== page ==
Race & Gender Stereotypes: A Content Analysis of Magazine Advertising

Open Access
Carson, Candace Camillia
Area of Honors:
Advertising/Public Relations
Bachelor of Arts
Document Type:
Thesis Supervisors:
  • Colleen Connolly Ahern, Thesis Supervisor
  • Susan Mary Strohm, Honors Advisor
  • stereotypical advertising
  • racial stereotypes
  • gender stereotypes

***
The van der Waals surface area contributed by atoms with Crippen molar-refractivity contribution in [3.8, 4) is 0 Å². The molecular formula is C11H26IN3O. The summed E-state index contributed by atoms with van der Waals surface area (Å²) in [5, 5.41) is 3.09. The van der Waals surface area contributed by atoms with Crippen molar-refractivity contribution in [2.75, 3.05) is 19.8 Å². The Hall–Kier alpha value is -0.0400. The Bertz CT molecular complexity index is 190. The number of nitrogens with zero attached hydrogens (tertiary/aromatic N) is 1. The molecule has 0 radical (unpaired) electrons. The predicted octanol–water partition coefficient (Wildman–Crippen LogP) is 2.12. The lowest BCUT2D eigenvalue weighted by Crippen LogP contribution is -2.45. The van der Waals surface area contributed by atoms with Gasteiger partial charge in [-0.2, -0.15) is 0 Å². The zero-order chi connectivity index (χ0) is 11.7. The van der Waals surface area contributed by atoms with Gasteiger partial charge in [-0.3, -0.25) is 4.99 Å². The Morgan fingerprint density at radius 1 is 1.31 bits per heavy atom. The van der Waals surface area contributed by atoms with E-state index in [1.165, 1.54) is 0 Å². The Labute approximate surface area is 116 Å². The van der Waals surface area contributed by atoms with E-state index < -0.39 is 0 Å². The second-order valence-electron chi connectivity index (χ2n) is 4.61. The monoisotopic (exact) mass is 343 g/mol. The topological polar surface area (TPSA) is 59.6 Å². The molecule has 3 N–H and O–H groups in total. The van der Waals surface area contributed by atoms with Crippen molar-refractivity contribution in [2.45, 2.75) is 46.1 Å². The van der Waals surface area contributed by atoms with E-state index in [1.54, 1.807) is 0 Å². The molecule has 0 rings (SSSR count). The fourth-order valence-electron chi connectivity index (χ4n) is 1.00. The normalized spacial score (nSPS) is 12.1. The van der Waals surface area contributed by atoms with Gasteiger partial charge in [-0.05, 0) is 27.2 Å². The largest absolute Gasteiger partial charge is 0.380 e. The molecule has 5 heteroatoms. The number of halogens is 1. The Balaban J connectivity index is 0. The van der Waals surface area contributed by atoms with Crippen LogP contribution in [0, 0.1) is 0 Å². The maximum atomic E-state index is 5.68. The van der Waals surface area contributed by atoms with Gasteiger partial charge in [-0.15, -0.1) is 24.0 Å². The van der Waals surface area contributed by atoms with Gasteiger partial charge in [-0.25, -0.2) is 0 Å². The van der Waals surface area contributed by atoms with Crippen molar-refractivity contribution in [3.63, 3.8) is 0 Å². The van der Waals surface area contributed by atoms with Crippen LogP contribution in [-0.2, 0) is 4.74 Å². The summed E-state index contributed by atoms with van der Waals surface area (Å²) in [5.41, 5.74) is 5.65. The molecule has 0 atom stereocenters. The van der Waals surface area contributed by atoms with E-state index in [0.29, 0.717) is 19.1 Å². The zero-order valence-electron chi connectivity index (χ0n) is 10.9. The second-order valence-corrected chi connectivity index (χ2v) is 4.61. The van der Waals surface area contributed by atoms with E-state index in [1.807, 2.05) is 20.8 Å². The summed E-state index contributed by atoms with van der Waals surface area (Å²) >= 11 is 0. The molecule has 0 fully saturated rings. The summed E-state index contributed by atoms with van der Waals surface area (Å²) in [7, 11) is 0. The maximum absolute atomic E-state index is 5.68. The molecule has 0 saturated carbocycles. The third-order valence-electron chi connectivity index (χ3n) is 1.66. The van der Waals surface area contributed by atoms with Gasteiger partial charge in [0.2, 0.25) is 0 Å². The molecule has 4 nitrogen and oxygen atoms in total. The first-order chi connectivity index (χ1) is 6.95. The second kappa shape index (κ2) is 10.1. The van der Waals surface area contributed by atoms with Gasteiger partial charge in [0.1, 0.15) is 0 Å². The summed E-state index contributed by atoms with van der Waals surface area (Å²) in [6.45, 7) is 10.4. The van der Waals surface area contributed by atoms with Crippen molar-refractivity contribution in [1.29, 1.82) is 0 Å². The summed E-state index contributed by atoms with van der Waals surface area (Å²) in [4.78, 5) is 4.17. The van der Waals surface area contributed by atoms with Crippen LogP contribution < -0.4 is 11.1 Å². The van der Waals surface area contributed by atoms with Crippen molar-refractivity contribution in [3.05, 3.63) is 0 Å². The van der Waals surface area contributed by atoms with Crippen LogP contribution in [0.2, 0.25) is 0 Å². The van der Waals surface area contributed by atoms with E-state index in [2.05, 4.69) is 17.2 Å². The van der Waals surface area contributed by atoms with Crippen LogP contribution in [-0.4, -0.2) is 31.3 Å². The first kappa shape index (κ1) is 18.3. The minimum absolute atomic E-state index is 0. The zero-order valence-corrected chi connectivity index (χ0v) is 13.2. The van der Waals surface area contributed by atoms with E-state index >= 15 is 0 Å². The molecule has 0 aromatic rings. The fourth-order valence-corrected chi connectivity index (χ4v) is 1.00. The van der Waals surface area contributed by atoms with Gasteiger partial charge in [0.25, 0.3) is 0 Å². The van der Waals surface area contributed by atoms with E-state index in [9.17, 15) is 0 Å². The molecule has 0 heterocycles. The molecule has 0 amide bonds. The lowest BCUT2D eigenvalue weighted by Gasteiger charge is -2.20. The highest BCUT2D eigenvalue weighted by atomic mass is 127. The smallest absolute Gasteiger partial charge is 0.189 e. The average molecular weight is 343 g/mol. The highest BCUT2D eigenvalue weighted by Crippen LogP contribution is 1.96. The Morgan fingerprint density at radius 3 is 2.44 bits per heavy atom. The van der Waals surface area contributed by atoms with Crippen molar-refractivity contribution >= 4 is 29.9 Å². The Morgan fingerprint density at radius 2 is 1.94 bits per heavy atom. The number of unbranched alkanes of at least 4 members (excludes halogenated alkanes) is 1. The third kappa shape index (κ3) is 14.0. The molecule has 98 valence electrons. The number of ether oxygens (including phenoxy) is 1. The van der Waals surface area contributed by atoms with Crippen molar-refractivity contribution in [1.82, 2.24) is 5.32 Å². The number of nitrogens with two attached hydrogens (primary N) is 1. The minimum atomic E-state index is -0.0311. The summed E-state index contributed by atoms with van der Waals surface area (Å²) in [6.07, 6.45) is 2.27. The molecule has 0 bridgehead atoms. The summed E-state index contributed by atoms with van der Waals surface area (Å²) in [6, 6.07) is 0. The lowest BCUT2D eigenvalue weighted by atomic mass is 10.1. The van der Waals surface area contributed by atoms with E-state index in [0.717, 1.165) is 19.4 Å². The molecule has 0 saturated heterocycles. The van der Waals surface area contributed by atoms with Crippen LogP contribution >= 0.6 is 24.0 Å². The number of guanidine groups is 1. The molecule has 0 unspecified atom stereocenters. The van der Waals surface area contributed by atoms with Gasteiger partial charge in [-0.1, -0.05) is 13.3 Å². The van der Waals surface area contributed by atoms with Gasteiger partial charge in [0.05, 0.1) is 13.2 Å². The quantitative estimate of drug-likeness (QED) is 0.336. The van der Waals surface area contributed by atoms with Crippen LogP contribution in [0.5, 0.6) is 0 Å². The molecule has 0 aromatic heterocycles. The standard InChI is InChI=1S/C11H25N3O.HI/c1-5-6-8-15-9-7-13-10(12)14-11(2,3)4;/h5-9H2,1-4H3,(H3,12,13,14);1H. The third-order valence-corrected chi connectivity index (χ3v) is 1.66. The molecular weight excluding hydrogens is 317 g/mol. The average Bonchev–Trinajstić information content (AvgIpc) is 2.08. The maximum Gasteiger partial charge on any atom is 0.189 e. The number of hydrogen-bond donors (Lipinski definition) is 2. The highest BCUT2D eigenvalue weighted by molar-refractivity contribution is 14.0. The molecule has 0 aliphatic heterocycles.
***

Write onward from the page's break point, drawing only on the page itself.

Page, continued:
Prior research has shown the significant presence of stereotypical content in advertising. This study investigates the ways in which magazine advertising stereotypes on the basis of race and gender through a content analysis of all advertisements from six popular magazines (Cosmopolitan, Glamour, Maxim, GQ, Ebony, and Essence), representing three magazine categories (women’s, men’s, and ethnic). The study explores various characteristics of each advertisement; however the primary focus of the study is to uncover the ways in which women are stereotyped. Findings demonstrate the inaccurate representation and stereotypical portrayal of both race and gender. Within the sample, race had dependent relationships with the following variables: magazine type, product category, perceived importance of ad models, count of sexual cues, and sexual objectification. Relationships were also found between product category and magazine type, as well as count of sexual cues and sexual objectification.